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Death – do we need to call it for what it is?
Because of death, we appreciate life #1
I can remember one day, when I worked for a funeral director, preparing the coffin name plate for an up and coming funeral. I put the person’s full name, and then followed this up with ‘Died 14/05/2016.’ I took a step back, and suddenly realised what was there, the word ‘died.’ It seemed so final, so absolute. I asked my boss, in my naivety, at the time, whether there was a softer way of saying it. Maybe something like ‘passed away’ may be better. He smiled and simply said “but that is what has happened.” I still thought at the time, it was still quite abrupt, but with the benefit of hindsight, I now understand what he was getting at.
As humans, then fact that life has an end is not something that we like talking about, which is quite understandable. But the fact that there is an end, is with us constantly, because as humans we have an all-encompassing will to survive, thus putting death just a little in the distance. But a question. People study weeks for a birth. Why not study for a death. What does it all mean? It gets us to re-evaluate life.
When there is a death we try to soften the news somewhat. The words ‘passing away’ are often used; it is easier to say this than ‘died.’ In fact there are also some humorous words that have been used as well; passing away, snuffing it, starting a worm farm, staring at the lid, meeting your maker, kicking the bucket, croaking, giving up the ghost, dropping off, pushing up daisies, cashing in your chips, going to the happy hunting ground, going to God, bowing out, shuffling off, taking the final journey. Any words than ‘died’ or dead.’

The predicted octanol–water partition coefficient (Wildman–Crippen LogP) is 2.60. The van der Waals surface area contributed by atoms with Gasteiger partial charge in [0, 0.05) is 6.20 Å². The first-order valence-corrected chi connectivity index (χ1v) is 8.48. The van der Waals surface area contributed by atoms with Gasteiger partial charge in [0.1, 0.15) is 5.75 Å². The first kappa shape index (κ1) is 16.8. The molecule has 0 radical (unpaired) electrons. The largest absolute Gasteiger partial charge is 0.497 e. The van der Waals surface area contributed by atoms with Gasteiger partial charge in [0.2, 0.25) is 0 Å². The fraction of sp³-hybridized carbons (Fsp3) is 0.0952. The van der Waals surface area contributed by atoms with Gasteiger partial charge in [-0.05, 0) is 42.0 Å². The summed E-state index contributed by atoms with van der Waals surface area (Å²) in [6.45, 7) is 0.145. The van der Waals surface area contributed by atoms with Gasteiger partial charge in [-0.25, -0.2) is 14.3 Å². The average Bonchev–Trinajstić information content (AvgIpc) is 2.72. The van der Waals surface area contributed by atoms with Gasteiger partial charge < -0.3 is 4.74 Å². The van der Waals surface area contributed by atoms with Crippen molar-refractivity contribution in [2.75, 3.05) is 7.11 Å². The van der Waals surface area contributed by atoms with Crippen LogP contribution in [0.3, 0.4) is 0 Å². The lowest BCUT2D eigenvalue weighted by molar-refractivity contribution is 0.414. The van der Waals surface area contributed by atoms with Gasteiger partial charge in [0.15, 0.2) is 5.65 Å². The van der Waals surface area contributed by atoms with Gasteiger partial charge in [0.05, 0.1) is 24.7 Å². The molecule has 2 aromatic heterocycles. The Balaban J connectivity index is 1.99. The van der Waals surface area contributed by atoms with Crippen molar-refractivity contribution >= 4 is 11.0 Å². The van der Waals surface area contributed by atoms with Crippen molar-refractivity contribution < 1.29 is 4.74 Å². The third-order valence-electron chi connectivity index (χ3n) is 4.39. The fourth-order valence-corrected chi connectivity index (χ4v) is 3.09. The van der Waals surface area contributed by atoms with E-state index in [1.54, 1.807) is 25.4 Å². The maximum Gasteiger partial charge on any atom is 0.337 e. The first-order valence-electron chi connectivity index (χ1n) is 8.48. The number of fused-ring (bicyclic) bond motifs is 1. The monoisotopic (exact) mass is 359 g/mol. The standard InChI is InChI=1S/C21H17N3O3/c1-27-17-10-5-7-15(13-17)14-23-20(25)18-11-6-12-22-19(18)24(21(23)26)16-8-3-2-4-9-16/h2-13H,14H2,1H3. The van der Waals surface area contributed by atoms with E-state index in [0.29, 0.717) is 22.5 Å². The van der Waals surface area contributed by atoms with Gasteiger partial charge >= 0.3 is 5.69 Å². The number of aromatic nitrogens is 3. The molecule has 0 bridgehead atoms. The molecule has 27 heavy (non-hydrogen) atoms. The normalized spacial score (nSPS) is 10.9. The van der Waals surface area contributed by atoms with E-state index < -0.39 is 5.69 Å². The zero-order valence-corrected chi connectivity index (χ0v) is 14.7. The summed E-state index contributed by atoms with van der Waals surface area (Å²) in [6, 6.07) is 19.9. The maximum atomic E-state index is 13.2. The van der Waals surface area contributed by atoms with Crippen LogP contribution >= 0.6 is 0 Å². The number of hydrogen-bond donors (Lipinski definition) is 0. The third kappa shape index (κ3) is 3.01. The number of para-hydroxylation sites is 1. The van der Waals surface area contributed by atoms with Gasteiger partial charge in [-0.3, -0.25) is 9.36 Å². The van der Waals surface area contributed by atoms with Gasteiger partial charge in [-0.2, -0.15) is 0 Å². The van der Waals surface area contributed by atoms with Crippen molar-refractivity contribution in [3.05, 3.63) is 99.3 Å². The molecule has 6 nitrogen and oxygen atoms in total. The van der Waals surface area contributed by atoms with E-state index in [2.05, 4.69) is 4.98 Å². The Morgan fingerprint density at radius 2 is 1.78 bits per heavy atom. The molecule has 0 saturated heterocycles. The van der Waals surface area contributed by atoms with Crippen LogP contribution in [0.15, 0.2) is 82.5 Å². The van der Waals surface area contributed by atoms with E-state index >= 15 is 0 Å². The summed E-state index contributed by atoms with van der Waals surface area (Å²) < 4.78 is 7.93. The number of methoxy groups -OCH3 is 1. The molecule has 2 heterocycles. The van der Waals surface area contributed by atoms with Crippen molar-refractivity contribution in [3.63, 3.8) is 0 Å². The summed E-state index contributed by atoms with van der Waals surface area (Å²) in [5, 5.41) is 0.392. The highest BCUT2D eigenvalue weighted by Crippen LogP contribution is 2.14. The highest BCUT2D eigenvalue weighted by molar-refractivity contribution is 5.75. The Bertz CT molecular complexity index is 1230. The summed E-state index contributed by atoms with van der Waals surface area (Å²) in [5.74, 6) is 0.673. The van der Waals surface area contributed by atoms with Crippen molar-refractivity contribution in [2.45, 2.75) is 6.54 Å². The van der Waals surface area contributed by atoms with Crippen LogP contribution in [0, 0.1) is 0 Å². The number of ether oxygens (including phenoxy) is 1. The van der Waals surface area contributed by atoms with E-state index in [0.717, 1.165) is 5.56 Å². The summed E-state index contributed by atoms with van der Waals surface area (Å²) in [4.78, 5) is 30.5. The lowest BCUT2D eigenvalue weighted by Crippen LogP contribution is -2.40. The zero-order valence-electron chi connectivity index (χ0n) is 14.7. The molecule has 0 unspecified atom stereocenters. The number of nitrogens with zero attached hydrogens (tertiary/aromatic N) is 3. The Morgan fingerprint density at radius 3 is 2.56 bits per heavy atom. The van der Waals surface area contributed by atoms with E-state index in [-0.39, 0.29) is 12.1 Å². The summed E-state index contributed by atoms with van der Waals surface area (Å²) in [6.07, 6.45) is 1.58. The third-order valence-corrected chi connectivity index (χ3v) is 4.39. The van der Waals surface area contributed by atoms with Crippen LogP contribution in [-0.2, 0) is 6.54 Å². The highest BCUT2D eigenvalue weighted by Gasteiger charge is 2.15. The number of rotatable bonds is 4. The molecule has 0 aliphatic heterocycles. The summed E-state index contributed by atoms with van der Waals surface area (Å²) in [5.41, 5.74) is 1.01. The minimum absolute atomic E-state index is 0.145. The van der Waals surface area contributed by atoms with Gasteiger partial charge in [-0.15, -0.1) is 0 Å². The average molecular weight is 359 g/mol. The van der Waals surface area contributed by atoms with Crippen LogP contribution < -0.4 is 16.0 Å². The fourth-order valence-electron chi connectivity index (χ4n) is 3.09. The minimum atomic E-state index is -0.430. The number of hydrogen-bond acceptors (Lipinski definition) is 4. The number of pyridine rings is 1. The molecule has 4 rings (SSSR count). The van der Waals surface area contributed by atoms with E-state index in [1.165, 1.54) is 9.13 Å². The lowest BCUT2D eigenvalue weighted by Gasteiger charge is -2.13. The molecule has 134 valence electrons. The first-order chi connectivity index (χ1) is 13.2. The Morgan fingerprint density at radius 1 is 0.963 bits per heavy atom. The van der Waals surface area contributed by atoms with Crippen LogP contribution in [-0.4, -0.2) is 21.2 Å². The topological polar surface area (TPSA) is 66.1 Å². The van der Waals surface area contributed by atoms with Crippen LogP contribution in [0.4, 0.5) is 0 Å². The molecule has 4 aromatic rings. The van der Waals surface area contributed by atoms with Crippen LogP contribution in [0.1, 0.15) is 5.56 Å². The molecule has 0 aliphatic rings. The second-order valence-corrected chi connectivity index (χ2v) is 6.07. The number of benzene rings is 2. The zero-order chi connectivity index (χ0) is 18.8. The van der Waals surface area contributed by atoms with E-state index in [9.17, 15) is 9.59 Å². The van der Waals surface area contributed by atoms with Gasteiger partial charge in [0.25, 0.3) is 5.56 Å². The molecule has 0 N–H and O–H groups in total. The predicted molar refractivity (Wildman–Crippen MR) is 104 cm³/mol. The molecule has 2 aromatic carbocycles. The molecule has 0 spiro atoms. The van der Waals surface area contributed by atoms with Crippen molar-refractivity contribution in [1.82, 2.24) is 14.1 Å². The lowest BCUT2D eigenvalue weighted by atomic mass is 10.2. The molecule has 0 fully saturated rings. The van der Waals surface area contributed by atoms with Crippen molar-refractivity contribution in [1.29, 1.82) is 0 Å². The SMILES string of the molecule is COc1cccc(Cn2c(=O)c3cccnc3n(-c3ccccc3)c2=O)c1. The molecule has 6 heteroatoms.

Maybe the words ‘died’ or ‘dead’ or even ‘killed’ need to be used, particularly with those who are the closest to the deceased. Maybe people need to hear that life has now forever changed, the physical presence is no more. Maybe the brain needs to be ‘confronted’ with news that cannot possibly be true, and to hear the word ‘died.’ There is no softening of the blow this news will bring; there just isn’t. Death is final; there is no getting over this fact.
I feel for police, who are the ones who will often deliver the news when there has been a tragic death. There is an interesting article of some experiences. Read the article here. There is a great quote in this article “When they get a knock on the door, it’s not ‘Good afternoon ma’am. Your 18-year-old son just had a massive heart attack’. It’s ‘Can we sit down? Your son has been involved in a very serious crash. I’m so sorry. He’s died'” It seems so matter of fact, but realistically there is probably no better way to say it, for the family, or the police officer. Doctors and medical staff will often do the same.
There are many words we use, so why is it when confronted with someone who has faced a loss of someone close, that we do not know what to say. Could it be that the finality of death is just too uncomfortable? It forces us to think in places we just don’t want to go. But to go back to my original question; people study weeks for a birth, why not study for a death? Maybe the word ‘study’ may not be quite the right word, but our desperate need for survival, is intrinsically tied to the fact that at some point our life will end. This will lead to us trying to make the best of it while we are here. Maybe we should not be so scared of the ‘died’ word; maybe sometimes, it is the word that needs to be used.
The commentary in this blog is intended to be general in nature. It is just some observations from one fellow traveller in life to another. If anything in this blog raises issues for you, please call Lifeline on 13 11 14 or consult with a trusted medical professional.